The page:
The merger of two of the country’s biggest private-sector unions is supposed to signal a fresh strategy in the embattled Canadian labour movement’s attempt to become relevant again. Instead of an obstinate leadership that fights only for its dues-paying members, the new-and-improved Unifor promises to be a champion for all of Canada’s working stiffs.
“Working people today are under absolute attack,” Jerry Dias, the anointed candidate vying to lead Unifor, recently told The Windsor Star. “We hope to be a voice for working people. Not just unionized workers, but working people in general.”
Unfortunately, Unifor is off to a poor start. The first thing the Canadian Auto Workers and the Communications Energy and Paperworkers Union did in unveiling their merger this month was to denounce Ottawa’s decision to allow U.S. cellphone giant Verizon into Canada. The union bosses didn’t seem to care much about the smartphone bills of non-unionized minimum-wage workers. They spoke only for the 20,000 Unifor members who work for Bell Canada.
This knee-jerk reaction does not augur well for the future of Canadian labour. The union movement remains wedded to a business model that encourages protectionism. It has become an obstacle to beneficial economic and social change, rather than an agent of it. Reliant on member dues to pay for leader salaries, lobbying and political activities, unions rarely seek to represent the low-paid workers most in need of their advocacy. There’s no money in it.
Unions know they have an image problem, but just can’t seem to shake their old habits. A secret CAW-CEP discussion paper prepared last year identified the “growing negative public opinion of unions, and the view that unions are self-interested and outdated” as one of the factors requiring a radical rethinking of the union movement’s overall strategy.
Yet, instead of looking in the mirror, most union leaders and their apologists still prefer to blame someone else for the public antipathy toward organized labour. As McMaster University’s social science dean Charlotte Yates told The Globe: “Politicians in so many instances have turned the tables to say it’s because your neighbour has three weeks vacation that we have a public debt.”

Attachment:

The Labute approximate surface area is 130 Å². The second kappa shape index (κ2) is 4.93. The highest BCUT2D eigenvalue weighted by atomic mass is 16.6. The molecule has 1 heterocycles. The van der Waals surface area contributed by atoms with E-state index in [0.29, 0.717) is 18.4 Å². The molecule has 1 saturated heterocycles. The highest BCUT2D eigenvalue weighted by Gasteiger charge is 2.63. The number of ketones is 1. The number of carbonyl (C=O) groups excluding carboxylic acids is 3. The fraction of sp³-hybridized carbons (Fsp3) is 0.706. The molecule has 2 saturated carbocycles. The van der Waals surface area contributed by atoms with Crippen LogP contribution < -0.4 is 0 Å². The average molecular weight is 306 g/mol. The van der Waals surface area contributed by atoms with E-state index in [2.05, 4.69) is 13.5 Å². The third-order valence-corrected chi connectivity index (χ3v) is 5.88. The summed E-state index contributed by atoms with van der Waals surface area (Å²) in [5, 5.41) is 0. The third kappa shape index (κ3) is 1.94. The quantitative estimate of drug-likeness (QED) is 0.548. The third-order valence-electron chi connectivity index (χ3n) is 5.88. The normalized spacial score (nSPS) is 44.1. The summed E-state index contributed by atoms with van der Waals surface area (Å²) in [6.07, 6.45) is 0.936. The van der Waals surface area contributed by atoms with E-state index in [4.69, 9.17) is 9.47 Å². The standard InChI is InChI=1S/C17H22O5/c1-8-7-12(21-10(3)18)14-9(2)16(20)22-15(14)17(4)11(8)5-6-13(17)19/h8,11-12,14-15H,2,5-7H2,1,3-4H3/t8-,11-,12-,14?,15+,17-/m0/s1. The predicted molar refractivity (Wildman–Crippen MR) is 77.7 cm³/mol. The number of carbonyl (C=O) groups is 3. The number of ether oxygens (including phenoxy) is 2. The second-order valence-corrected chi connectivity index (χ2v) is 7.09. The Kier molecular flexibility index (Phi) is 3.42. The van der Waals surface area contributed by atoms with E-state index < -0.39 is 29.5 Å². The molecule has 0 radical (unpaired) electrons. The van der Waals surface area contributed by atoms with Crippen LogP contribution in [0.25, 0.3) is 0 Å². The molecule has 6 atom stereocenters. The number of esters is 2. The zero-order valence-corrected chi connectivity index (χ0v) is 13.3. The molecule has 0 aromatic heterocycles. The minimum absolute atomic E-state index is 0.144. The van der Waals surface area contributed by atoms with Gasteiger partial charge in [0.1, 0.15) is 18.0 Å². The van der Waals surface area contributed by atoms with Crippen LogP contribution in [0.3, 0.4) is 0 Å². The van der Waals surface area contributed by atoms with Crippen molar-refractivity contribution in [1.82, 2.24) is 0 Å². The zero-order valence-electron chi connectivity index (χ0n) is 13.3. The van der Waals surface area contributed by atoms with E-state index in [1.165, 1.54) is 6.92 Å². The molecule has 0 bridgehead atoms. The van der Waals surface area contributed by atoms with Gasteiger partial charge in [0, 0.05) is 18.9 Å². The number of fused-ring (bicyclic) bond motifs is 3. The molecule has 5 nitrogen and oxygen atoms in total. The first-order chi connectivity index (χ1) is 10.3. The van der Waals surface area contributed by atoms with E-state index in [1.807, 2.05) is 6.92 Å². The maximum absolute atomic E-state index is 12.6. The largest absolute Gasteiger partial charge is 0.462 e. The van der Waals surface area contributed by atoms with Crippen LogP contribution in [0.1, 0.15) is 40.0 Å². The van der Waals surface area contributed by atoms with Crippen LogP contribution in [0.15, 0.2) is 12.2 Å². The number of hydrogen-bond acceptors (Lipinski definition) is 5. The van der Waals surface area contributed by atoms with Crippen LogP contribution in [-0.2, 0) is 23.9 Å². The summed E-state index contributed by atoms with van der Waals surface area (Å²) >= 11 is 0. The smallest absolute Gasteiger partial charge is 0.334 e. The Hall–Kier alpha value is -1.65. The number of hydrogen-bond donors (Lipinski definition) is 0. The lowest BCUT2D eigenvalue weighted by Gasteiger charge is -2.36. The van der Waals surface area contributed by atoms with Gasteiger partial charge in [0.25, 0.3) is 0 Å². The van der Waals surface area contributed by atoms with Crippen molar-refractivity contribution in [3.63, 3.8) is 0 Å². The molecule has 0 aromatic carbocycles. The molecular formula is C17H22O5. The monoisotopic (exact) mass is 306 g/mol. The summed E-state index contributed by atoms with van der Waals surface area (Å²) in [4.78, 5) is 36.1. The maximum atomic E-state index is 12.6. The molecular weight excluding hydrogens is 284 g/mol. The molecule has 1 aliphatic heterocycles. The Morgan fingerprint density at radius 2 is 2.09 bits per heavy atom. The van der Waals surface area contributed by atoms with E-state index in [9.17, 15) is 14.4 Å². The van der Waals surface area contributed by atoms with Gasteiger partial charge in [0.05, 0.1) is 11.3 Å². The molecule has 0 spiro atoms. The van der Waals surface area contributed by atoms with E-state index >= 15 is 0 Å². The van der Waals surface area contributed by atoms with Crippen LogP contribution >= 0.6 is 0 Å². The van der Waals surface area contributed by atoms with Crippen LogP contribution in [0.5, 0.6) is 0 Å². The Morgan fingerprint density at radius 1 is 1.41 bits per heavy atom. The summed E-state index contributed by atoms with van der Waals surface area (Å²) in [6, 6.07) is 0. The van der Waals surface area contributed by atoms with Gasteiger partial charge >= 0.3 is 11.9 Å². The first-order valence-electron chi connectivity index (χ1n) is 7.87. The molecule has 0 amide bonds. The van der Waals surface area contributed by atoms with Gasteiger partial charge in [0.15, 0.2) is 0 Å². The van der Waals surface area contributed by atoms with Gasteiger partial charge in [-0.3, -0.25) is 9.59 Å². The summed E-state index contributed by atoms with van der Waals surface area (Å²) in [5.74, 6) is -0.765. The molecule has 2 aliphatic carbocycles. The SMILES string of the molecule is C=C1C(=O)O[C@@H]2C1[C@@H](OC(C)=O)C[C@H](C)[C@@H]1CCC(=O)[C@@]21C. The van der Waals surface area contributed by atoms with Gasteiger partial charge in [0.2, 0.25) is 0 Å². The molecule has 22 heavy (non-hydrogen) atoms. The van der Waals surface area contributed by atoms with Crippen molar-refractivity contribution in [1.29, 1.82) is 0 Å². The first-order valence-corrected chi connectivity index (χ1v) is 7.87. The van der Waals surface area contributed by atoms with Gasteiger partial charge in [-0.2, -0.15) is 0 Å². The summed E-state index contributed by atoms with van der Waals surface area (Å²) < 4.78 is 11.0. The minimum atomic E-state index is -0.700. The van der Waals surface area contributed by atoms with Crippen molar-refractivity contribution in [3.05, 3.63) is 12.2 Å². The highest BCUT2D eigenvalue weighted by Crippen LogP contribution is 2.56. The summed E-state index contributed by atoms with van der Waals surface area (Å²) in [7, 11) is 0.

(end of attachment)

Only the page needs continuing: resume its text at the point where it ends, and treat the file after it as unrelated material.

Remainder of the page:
I doubt many Canadians begrudge public-sector workers getting a reasonable amount of vacation time. It’s when they walk off the job to protect the right to bank sick days – as Toronto garbage workers did in 2009 – that they start to test taxpayers’ patience. When the Ontario government ended the bankable privilege for teachers last year, an unprecedented number of teachers suddenly called in sick as the most recent school year wound down.
Public employees are insulated from international competition and, hence, blissfully selfish in their demands. But thousands of Unifor members work for private companies in the so-called “tradable” sector of the economy. It is easier to sympathize with them. Globalization long ago shattered the mid-20th century norm of a high-school education leading to a factory job for life.
Unions in Germany and Sweden have remained strong and relevant by spurning protectionism and in favour of partnering with employers to increase productivity. They have embraced technology and innovation, even if it has led to layoffs in uncompetitive sectors of the economy. With robust training programs, they ensure their work forces are constantly upgrading their skills in order to make their countries the world leaders in advanced manufacturing. Though well paid, unionized workers in Sweden and Germany have kept their wage demands modest in the interest of whole economy. Job sharing was widespread during the recession.
“Unionism has been sustained where organized labour has represented broad constituencies and where it has been a vital participant in national economic performance,” pro-union American professors Bruce Western and Jake Rosenfeld noted in Foreign Affairs in 2012.
It’s unlikely Canadian union leaders will morph into consensus-loving Germans or Swedes any time soon. Confrontation is what they know best. But if Unifor is to become a truly constructive partner in Canada’s economic success, the merger must lead to more than a name change.